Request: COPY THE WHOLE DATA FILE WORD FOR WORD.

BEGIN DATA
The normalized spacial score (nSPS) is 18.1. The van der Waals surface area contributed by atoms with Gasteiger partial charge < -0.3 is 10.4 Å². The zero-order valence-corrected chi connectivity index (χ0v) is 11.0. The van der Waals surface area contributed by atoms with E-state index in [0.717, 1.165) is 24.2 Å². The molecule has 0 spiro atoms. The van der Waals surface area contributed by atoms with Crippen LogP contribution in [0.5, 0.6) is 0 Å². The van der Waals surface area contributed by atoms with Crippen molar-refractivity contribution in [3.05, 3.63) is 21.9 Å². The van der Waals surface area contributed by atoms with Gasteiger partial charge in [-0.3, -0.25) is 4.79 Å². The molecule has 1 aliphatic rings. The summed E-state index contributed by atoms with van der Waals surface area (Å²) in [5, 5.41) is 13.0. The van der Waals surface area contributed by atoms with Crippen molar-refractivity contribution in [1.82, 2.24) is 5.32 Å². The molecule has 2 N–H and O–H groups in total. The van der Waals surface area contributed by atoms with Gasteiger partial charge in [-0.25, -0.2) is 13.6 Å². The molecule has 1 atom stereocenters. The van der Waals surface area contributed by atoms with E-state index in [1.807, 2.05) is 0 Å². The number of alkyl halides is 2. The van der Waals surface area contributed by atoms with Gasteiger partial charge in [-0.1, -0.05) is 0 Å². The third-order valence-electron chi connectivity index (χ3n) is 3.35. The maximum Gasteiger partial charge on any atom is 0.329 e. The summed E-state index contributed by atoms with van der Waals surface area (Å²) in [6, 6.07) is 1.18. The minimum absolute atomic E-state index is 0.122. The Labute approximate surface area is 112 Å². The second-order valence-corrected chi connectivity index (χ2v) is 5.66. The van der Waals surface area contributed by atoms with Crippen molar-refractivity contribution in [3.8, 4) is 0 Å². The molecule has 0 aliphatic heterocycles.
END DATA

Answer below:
The normalized spacial score (nSPS) is 18.1. The van der Waals surface area contributed by atoms with Gasteiger partial charge < -0.3 is 10.4 Å². The zero-order valence-corrected chi connectivity index (χ0v) is 11.0. The van der Waals surface area contributed by atoms with E-state index in [0.717, 1.165) is 24.2 Å². The molecule has 0 spiro atoms. The van der Waals surface area contributed by atoms with Crippen LogP contribution in [0.5, 0.6) is 0 Å². The van der Waals surface area contributed by atoms with Crippen molar-refractivity contribution in [3.05, 3.63) is 21.9 Å². The van der Waals surface area contributed by atoms with Gasteiger partial charge in [-0.3, -0.25) is 4.79 Å². The molecule has 1 aliphatic rings. The summed E-state index contributed by atoms with van der Waals surface area (Å²) in [5, 5.41) is 13.0. The van der Waals surface area contributed by atoms with Crippen molar-refractivity contribution in [1.82, 2.24) is 5.32 Å². The molecule has 2 N–H and O–H groups in total. The van der Waals surface area contributed by atoms with Gasteiger partial charge in [-0.25, -0.2) is 13.6 Å². The molecule has 1 atom stereocenters. The van der Waals surface area contributed by atoms with E-state index in [1.807, 2.05) is 0 Å². The number of alkyl halides is 2. The van der Waals surface area contributed by atoms with Gasteiger partial charge in [-0.1, -0.05) is 0 Å². The third-order valence-electron chi connectivity index (χ3n) is 3.35. The maximum Gasteiger partial charge on any atom is 0.329 e. The summed E-state index contributed by atoms with van der Waals surface area (Å²) in [6, 6.07) is 1.18. The minimum absolute atomic E-state index is 0.122. The Labute approximate surface area is 112 Å². The second-order valence-corrected chi connectivity index (χ2v) is 5.66. The van der Waals surface area contributed by atoms with Crippen molar-refractivity contribution in [3.8, 4) is 0 Å². The molecule has 0 aliphatic heterocycles.